What did the courts rule on PIP?

1 March 2017
What was claimed

A court ruled that more people are entitled to the PIP benefit because they were suffering from “overwhelming psychological distress”.

Our verdict

The Upper Tribunal’s decision was based on the interpretation and application of the language of the complicated PIP regulations, which include the phrase “overwhelming psychological distress”. It decided that - in relation to the case assessed - the individual’s “overwhelming psychological distress” made them satisfy additional parts of the criteria for assessing PIP eligibility.

Court decisions last year mean that more people would have got the disability benefit PIP, or a higher amount of it. An argument over the reasons behind these decisions dominated Prime Minister’s Questions today:

“The court ruled that the payment should be made because the people who are going to benefit from it were suffering overwhelming psychological distress.”

Jeremy Corbyn, 1 March 2017

“What the court said is that the regulations were unclear.”

Theresa May, 1 March 2017

The court in question is the Upper Tribunal. It made two decisions in November 2016, the effect of which the government is now reversing with new PIP regulations. That’s expected to affect people with mental health conditions in particular.

In making the first decision, Upper Tribunal Judge Mesher said that it “illustrates once again the gaps left in the drafting of [the original PIP regulations], requiring a large expenditure of effort to render its provisions coherent”. And in the second, three judges pointed to “a difference of opinion within the Upper Tribunal” on what the regulations mean.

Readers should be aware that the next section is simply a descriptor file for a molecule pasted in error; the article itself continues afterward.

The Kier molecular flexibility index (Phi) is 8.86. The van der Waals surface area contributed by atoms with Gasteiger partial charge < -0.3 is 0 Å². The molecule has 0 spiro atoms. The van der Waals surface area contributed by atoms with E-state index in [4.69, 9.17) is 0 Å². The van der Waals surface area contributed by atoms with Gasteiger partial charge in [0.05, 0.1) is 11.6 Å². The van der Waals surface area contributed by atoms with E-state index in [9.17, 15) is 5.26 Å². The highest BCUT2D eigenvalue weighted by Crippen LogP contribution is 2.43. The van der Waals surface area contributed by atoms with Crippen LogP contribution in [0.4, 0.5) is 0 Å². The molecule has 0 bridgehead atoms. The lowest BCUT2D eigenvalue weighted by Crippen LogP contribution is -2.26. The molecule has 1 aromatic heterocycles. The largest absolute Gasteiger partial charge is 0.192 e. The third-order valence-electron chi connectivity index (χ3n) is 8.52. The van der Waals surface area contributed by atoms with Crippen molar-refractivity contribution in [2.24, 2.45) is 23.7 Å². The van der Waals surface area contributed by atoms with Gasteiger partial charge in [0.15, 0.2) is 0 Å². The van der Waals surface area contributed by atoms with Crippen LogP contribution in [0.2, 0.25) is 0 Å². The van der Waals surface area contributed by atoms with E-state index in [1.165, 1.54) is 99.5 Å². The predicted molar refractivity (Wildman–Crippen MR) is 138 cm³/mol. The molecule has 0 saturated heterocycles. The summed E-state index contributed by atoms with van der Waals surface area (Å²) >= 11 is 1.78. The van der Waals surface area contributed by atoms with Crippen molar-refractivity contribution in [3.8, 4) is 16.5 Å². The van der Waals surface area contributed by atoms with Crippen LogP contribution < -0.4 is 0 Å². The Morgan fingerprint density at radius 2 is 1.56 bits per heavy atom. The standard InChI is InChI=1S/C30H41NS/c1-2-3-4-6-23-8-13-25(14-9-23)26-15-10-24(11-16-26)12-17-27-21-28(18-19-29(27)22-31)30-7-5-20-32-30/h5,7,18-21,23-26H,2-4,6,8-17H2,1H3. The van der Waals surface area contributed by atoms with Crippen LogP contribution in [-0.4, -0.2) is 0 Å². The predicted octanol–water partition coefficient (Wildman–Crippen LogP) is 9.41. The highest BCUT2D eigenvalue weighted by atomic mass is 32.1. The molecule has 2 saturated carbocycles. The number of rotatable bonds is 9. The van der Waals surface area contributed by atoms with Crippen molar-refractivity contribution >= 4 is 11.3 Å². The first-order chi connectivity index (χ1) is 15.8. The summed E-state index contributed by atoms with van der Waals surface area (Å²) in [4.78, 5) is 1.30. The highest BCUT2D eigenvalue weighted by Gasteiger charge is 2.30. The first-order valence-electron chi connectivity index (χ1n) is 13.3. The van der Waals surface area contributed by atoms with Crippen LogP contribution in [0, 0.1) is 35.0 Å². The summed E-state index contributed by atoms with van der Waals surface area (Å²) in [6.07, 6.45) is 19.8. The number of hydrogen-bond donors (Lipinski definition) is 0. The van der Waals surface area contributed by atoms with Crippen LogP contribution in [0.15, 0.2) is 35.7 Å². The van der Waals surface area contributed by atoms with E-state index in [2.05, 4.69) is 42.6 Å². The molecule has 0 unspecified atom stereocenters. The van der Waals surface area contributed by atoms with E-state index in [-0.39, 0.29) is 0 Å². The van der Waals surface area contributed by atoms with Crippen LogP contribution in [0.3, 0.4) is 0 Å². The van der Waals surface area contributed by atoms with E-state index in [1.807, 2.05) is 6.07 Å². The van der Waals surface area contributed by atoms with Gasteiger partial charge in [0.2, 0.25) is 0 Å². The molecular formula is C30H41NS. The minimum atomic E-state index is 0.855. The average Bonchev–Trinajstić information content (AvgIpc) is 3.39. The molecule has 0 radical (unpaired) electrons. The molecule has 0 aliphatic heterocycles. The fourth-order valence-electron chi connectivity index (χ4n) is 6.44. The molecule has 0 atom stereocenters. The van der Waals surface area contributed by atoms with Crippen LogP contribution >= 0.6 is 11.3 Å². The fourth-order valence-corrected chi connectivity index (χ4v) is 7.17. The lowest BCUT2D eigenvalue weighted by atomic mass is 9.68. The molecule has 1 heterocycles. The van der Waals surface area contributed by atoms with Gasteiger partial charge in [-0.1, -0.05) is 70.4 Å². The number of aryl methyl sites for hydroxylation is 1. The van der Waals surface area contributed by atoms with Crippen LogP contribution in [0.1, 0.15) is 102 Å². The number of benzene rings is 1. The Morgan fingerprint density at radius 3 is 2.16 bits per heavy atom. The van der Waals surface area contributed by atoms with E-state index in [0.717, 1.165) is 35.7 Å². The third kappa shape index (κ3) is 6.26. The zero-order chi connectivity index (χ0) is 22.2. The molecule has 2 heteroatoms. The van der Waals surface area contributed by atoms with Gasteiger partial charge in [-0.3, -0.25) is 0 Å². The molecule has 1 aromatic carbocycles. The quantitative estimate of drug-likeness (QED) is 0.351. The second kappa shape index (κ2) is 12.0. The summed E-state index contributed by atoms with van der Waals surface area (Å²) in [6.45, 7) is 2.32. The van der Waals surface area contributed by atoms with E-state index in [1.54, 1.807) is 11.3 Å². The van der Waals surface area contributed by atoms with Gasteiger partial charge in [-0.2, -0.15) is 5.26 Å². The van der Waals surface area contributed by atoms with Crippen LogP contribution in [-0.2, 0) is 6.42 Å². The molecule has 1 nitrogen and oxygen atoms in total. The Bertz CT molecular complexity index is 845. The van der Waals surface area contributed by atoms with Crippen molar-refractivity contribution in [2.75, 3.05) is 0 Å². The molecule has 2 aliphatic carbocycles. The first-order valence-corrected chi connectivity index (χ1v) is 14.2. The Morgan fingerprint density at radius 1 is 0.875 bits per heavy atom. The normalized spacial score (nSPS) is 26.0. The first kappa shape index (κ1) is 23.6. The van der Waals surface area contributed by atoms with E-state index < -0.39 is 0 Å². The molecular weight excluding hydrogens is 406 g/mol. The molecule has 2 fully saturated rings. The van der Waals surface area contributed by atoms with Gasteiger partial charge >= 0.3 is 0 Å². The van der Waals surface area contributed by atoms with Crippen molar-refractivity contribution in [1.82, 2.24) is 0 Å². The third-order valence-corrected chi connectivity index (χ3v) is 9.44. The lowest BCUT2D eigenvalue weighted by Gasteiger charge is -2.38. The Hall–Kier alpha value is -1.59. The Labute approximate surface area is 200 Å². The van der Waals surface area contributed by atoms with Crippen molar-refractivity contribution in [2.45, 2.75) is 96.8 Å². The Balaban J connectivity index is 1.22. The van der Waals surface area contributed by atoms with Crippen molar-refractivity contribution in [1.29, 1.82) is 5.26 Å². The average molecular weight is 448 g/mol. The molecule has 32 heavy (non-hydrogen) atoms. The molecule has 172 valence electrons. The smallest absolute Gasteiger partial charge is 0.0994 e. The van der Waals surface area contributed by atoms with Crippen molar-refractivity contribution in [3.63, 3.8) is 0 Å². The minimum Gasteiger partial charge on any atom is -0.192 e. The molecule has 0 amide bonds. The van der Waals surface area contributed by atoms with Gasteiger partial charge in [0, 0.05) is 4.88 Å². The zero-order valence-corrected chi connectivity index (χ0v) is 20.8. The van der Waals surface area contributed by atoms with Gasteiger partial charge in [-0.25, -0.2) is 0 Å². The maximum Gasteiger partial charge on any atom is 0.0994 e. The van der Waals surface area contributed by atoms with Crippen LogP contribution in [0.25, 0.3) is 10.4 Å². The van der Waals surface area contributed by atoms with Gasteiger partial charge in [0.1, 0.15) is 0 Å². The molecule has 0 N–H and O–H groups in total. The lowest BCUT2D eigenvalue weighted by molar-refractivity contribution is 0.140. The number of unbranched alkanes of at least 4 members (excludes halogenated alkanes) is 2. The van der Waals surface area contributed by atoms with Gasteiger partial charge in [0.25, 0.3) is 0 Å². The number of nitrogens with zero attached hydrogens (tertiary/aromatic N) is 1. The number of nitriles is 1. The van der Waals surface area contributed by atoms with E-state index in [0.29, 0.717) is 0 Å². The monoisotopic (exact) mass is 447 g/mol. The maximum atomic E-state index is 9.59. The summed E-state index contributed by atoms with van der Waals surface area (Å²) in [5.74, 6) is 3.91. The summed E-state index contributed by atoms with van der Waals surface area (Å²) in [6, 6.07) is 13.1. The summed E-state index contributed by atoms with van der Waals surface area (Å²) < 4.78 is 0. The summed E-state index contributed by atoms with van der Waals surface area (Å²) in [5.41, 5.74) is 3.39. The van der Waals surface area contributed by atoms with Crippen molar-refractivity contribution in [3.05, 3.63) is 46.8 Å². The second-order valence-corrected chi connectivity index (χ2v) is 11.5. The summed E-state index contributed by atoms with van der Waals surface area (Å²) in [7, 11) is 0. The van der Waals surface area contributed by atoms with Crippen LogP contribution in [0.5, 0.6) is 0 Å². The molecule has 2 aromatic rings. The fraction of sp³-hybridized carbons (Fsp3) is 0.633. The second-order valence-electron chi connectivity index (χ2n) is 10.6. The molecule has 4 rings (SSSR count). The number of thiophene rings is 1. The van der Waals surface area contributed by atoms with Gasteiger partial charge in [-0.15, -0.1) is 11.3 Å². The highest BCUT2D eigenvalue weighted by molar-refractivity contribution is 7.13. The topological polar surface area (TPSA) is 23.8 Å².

So Ms May is correct in that sense. The regulations (introduced by the Coalition government) are ambiguous enough that even judges struggle to apply them consistently to real-life cases.

The second of these decisions was about “overwhelming psychological distress”, and how this related to someone’s ability to “follow the route” of a familiar or unfamiliar journey. This isn’t a phrase that the judges introduced. It’s from the original PIP regulations.

For example, people are awarded four points towards their entitlement to PIP if they need “prompting to be able to undertake any journey to avoid overwhelming psychological distress”.

There are also scores of 10 for those who can’t “follow the route of an unfamiliar journey” without assistance, and 12 for those who can’t “follow the route of a familiar journey” without assistance. You need at least 8 points to get this part of PIP at the standard rate, and 12 for the enhanced rate.

What the Upper Tribunal had to decide was whether the regulations allowed for someone being unable to “follow the route” of a journey because of overwhelming psychological distress.

The government had argued that such distress couldn’t be considered for the purposes of these particular scores. It said they were focused on “sensory or cognitive impairment”.

The Upper Tribunal rejected this argument, saying that the government had been correct to concede the point in a prior case. It reasoned that someone might be overtaken by psychological distress while trying to follow a route, if he or she didn’t have assistance.

That means someone might be entitled to four, 10 or 12 points because of psychological distress—which the tribunal thought was fine: “there is no reason why there should not be an overlap”.

The judgment was a highly technical analysis of the language and logic behind these regulations.

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